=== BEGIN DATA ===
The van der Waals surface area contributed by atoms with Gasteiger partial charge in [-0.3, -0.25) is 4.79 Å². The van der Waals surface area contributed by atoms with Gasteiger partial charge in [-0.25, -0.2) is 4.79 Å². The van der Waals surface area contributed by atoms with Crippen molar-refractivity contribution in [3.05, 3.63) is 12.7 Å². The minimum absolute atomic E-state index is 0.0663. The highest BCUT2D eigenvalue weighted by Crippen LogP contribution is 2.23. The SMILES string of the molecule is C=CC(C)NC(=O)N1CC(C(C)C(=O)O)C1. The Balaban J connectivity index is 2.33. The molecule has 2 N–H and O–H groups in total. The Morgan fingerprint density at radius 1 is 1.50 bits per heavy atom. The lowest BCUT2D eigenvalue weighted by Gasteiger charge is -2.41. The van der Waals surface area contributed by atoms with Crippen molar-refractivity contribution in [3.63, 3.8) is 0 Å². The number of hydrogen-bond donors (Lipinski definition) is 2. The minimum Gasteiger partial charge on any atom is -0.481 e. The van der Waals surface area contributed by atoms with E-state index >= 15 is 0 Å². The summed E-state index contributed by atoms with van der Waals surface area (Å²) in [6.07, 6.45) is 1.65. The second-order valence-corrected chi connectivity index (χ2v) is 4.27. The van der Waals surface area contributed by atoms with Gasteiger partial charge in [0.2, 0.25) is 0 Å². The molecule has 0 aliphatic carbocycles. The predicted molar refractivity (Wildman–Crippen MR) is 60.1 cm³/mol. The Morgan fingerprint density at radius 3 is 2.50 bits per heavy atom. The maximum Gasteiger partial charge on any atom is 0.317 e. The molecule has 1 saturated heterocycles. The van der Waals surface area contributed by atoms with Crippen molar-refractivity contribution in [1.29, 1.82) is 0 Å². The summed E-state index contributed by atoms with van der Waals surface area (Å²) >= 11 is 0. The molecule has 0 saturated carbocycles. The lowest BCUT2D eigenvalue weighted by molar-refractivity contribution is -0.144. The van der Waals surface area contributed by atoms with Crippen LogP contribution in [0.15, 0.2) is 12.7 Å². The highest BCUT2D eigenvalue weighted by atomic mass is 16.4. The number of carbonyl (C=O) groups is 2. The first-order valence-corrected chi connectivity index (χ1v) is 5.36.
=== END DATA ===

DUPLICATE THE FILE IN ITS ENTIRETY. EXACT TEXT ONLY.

The van der Waals surface area contributed by atoms with Gasteiger partial charge in [-0.3, -0.25) is 4.79 Å². The van der Waals surface area contributed by atoms with Gasteiger partial charge in [-0.25, -0.2) is 4.79 Å². The van der Waals surface area contributed by atoms with Crippen molar-refractivity contribution in [3.05, 3.63) is 12.7 Å². The minimum absolute atomic E-state index is 0.0663. The highest BCUT2D eigenvalue weighted by Crippen LogP contribution is 2.23. The SMILES string of the molecule is C=CC(C)NC(=O)N1CC(C(C)C(=O)O)C1. The Balaban J connectivity index is 2.33. The molecule has 2 N–H and O–H groups in total. The Morgan fingerprint density at radius 1 is 1.50 bits per heavy atom. The lowest BCUT2D eigenvalue weighted by Gasteiger charge is -2.41. The van der Waals surface area contributed by atoms with Crippen molar-refractivity contribution in [3.63, 3.8) is 0 Å². The number of hydrogen-bond donors (Lipinski definition) is 2. The minimum Gasteiger partial charge on any atom is -0.481 e. The van der Waals surface area contributed by atoms with E-state index >= 15 is 0 Å². The summed E-state index contributed by atoms with van der Waals surface area (Å²) in [6.07, 6.45) is 1.65. The second-order valence-corrected chi connectivity index (χ2v) is 4.27. The van der Waals surface area contributed by atoms with Gasteiger partial charge in [0.2, 0.25) is 0 Å². The molecule has 0 aliphatic carbocycles. The predicted molar refractivity (Wildman–Crippen MR) is 60.1 cm³/mol. The Morgan fingerprint density at radius 3 is 2.50 bits per heavy atom. The maximum Gasteiger partial charge on any atom is 0.317 e. The molecule has 1 saturated heterocycles. The van der Waals surface area contributed by atoms with Crippen molar-refractivity contribution in [1.29, 1.82) is 0 Å². The summed E-state index contributed by atoms with van der Waals surface area (Å²) >= 11 is 0. The molecule has 0 saturated carbocycles. The lowest BCUT2D eigenvalue weighted by molar-refractivity contribution is -0.144. The van der Waals surface area contributed by atoms with Crippen LogP contribution in [0.15, 0.2) is 12.7 Å². The highest BCUT2D eigenvalue weighted by atomic mass is 16.4. The number of carbonyl (C=O) groups is 2. The first-order valence-corrected chi connectivity index (χ1v) is 5.36.